Colorado Moves to Fire Churchill





It’s possible that Ward Churchill may never again teach a class at the University of Colorado at Boulder.

The interim chancellor at Boulder on Monday issued a “notice of intent to dismiss” the controversial professor, citing findings of serious and repeated research misconduct. Churchill still has appeal rights — and has 10 days to take his case to a faculty review committee. After any appeal, a final decision rests with the president of the University of Colorado System and the Board of Regents. And Churchill has vowed to sue the university to block any firing.

But Monday’s action is significant — even with all the additional maneuvering expected. The decision by Phil DiStefano, the interim chancellor, marked the first time that the administration at Colorado has formally pushed to fire Churchill. And while Churchill will remain on Colorado’s payroll pending any final action against him, DiStefano said at a news conference that Churchill had been relieved of all teaching and research duties.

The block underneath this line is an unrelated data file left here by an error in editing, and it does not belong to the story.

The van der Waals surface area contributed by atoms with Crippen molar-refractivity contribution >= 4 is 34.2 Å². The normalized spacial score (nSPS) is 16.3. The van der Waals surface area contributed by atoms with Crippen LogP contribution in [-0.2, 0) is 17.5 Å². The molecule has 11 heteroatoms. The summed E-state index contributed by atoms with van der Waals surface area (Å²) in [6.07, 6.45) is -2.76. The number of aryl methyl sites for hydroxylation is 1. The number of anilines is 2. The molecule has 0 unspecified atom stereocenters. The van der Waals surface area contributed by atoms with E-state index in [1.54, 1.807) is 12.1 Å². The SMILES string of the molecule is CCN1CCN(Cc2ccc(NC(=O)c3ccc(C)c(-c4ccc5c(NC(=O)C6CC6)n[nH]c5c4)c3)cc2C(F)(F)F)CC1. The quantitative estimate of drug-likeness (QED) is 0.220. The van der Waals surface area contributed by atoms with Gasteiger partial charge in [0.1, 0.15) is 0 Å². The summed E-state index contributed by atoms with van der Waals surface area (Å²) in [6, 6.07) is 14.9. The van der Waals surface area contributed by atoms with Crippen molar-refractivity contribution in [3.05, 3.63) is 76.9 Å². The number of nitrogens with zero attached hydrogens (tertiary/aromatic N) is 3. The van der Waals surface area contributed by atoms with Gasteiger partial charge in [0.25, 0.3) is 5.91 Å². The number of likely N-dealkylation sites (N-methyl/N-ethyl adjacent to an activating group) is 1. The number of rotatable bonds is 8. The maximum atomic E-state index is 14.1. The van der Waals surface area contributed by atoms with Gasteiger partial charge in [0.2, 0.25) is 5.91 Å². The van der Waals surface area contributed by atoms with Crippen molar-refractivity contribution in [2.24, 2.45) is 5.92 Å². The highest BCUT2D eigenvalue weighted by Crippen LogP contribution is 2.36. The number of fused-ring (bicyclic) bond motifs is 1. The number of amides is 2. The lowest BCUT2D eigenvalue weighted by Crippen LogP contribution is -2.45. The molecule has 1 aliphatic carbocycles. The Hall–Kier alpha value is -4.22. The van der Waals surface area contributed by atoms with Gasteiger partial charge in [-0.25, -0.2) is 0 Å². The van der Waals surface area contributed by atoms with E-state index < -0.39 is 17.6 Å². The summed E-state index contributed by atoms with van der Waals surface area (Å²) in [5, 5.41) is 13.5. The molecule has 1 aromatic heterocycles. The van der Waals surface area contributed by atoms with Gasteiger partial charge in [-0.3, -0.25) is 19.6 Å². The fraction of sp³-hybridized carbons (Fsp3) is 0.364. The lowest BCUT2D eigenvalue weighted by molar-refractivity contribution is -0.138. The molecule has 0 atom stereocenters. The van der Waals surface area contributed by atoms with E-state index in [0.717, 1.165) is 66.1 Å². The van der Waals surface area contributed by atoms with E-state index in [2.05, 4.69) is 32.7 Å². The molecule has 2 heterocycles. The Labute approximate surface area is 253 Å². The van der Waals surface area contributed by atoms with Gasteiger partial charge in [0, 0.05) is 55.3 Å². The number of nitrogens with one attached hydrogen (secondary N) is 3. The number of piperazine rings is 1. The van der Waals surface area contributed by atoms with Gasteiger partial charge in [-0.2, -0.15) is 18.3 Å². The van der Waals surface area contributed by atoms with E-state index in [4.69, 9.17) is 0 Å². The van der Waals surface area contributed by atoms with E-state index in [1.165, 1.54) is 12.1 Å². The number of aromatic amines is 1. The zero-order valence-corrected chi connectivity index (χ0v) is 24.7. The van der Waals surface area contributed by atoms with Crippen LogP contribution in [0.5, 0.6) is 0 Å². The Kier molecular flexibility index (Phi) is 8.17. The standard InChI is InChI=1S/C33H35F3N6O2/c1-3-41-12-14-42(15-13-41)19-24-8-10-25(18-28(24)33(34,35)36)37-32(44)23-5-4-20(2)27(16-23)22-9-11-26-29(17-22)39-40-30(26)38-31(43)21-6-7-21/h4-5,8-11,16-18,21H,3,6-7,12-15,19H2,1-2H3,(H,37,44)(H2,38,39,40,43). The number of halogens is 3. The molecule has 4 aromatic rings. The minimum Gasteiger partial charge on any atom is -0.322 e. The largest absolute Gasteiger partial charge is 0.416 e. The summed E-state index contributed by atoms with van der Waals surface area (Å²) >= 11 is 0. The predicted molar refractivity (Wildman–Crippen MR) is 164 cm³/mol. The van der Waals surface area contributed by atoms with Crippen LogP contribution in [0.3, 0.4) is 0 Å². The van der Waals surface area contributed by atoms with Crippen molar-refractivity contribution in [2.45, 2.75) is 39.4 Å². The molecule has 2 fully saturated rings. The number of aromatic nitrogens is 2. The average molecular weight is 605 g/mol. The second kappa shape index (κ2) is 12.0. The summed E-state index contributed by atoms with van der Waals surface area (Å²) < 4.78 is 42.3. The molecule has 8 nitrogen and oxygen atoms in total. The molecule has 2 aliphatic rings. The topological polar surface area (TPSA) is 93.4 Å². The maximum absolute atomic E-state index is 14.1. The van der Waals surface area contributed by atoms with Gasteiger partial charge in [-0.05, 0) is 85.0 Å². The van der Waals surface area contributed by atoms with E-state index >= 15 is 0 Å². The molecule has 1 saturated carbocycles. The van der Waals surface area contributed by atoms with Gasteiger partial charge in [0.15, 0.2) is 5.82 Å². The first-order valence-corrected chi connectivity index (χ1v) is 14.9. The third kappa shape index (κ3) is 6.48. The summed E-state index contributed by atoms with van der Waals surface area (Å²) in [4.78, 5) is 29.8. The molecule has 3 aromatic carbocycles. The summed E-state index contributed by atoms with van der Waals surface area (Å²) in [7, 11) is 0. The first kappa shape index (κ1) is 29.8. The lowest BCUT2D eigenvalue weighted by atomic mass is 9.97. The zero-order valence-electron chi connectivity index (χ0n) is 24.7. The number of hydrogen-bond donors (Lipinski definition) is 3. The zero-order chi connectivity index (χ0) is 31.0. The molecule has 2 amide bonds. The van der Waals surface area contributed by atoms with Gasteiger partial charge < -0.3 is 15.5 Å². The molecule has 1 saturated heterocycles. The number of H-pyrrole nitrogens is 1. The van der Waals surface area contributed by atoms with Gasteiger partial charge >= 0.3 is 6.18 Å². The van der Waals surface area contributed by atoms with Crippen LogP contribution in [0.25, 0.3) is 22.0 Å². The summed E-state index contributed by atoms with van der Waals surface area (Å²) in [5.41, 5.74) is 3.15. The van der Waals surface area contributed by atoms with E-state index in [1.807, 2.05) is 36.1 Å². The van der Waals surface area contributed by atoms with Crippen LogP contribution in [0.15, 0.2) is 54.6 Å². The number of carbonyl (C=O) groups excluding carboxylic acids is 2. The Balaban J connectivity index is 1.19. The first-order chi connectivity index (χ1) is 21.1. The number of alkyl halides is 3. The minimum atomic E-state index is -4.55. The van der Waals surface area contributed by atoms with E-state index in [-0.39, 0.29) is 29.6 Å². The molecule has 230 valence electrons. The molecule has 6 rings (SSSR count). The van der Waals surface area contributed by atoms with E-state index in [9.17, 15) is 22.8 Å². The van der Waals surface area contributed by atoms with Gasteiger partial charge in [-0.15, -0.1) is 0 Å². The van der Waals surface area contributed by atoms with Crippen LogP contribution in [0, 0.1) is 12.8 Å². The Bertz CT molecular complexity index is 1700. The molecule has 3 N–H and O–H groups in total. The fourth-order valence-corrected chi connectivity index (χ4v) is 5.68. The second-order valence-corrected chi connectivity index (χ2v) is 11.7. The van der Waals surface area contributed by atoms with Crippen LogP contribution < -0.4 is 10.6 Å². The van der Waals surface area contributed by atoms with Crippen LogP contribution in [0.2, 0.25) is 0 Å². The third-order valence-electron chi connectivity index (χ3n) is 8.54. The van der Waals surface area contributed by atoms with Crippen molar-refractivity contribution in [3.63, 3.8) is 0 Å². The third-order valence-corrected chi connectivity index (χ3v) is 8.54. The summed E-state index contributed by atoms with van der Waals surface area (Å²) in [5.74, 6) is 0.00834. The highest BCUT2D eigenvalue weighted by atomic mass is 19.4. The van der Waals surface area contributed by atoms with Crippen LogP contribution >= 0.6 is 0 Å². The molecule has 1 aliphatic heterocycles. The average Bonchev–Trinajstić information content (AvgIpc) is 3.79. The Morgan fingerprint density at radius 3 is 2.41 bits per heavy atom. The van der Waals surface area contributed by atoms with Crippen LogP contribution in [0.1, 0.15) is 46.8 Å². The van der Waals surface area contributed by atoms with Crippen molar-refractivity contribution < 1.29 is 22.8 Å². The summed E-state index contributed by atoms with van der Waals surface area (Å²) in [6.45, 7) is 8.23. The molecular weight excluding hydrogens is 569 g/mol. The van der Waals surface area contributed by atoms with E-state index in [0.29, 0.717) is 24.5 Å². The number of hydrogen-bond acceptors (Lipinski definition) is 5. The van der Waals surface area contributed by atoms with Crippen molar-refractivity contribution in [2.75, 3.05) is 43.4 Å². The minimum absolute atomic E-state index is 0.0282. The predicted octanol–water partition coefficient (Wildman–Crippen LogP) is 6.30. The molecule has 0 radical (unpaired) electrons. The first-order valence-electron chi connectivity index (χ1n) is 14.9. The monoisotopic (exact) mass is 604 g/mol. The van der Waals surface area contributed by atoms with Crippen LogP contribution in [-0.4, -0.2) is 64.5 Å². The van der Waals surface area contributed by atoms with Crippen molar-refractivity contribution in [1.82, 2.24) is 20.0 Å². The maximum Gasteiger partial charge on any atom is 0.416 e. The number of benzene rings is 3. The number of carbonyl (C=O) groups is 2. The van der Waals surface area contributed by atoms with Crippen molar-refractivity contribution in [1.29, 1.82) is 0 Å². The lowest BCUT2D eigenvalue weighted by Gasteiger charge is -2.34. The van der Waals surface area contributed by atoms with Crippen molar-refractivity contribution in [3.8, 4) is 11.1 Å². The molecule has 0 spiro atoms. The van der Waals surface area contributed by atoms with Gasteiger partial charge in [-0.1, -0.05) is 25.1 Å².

When the case moves to the top governance levels of the university, Churchill is expected to be fired, and Colorado’s board faces intense pressure to dismiss him. Gov. Bill Owens told Colorado reporters Monday that he hoped the latest developments would speed the day when “we can soon say good riddance to Ward Churchill once and for all.”




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